Stop 44. The Annex



When Pierpont Morgan died in 1913, he left his vast collections as well as the magnificent library he built next door to his home to his son, J. P. Morgan, Jr., who was known as Jack. The younger Morgan gave many of the works of art to the Metropolitan Museum of Art and the Wadsworth Atheneum, in Hartford, Connecticut. He kept the books, manuscripts, drawings, and prints, among other collections, and formed a public institution to make these collections available.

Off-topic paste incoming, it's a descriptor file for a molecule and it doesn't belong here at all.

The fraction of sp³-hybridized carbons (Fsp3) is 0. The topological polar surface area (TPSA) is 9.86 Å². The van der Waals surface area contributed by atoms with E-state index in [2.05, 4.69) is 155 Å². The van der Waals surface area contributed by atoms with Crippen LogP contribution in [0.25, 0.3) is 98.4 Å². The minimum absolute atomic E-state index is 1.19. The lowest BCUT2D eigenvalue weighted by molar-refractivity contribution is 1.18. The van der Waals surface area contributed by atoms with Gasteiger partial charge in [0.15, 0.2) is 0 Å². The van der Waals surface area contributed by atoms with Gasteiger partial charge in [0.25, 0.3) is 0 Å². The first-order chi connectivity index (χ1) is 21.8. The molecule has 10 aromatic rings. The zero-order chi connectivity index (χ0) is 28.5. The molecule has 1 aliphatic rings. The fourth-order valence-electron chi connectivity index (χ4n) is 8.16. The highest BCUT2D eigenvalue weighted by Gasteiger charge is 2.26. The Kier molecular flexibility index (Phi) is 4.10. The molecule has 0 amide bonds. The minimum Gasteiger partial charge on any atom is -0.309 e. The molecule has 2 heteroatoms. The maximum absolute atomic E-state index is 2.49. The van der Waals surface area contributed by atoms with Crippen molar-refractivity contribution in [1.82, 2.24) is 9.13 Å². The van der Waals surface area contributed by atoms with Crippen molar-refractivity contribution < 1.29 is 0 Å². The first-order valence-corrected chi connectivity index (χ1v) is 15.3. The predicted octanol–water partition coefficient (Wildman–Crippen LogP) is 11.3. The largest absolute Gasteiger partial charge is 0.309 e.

In 1924, following his mother’s death, Jack Morgan commissioned the Annex, a building containing space for exhibitions and scholarly research on the site of his parents’ home, adjacent to the original Library. He hired the architect Benjamin Wistar Morris to design it. Morris took his cues from the Charles Follen McKim building next door but did not try to compete with McKim’s Renaissance-style palace. A long narrow gallery connected the two buildings, where the modern Clare Eddy Thaw Gallery is today.

The project took four years, and the Morgan opened its doors as a public institution in October 1928.